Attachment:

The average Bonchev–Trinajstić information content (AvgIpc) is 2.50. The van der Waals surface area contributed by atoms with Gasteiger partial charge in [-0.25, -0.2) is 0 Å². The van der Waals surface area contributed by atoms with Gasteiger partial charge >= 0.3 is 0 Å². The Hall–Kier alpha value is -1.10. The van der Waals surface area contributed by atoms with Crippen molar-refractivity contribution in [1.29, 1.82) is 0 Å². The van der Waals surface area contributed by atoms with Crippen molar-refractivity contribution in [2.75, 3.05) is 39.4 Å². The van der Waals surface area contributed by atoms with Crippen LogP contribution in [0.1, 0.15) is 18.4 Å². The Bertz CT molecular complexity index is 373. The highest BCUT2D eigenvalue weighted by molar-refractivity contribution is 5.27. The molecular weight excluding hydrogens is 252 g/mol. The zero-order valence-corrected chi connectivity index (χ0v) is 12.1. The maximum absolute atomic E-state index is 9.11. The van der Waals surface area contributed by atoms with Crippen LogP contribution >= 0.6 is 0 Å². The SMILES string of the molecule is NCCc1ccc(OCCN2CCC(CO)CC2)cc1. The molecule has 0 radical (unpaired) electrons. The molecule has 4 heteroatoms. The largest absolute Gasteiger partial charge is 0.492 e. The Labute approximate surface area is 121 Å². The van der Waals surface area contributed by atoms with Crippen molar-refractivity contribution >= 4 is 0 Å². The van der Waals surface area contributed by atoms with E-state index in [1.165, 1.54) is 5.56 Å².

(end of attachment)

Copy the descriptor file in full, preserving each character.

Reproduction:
The average Bonchev–Trinajstić information content (AvgIpc) is 2.50. The van der Waals surface area contributed by atoms with Gasteiger partial charge in [-0.25, -0.2) is 0 Å². The van der Waals surface area contributed by atoms with Gasteiger partial charge >= 0.3 is 0 Å². The Hall–Kier alpha value is -1.10. The van der Waals surface area contributed by atoms with Crippen molar-refractivity contribution in [1.29, 1.82) is 0 Å². The van der Waals surface area contributed by atoms with Crippen molar-refractivity contribution in [2.75, 3.05) is 39.4 Å². The van der Waals surface area contributed by atoms with Crippen LogP contribution in [0.1, 0.15) is 18.4 Å². The Bertz CT molecular complexity index is 373. The highest BCUT2D eigenvalue weighted by molar-refractivity contribution is 5.27. The molecular weight excluding hydrogens is 252 g/mol. The zero-order valence-corrected chi connectivity index (χ0v) is 12.1. The maximum absolute atomic E-state index is 9.11. The van der Waals surface area contributed by atoms with Crippen LogP contribution >= 0.6 is 0 Å². The SMILES string of the molecule is NCCc1ccc(OCCN2CCC(CO)CC2)cc1. The molecule has 0 radical (unpaired) electrons. The molecule has 4 heteroatoms. The largest absolute Gasteiger partial charge is 0.492 e. The Labute approximate surface area is 121 Å². The van der Waals surface area contributed by atoms with Crippen molar-refractivity contribution >= 4 is 0 Å². The van der Waals surface area contributed by atoms with E-state index in [1.165, 1.54) is 5.56 Å².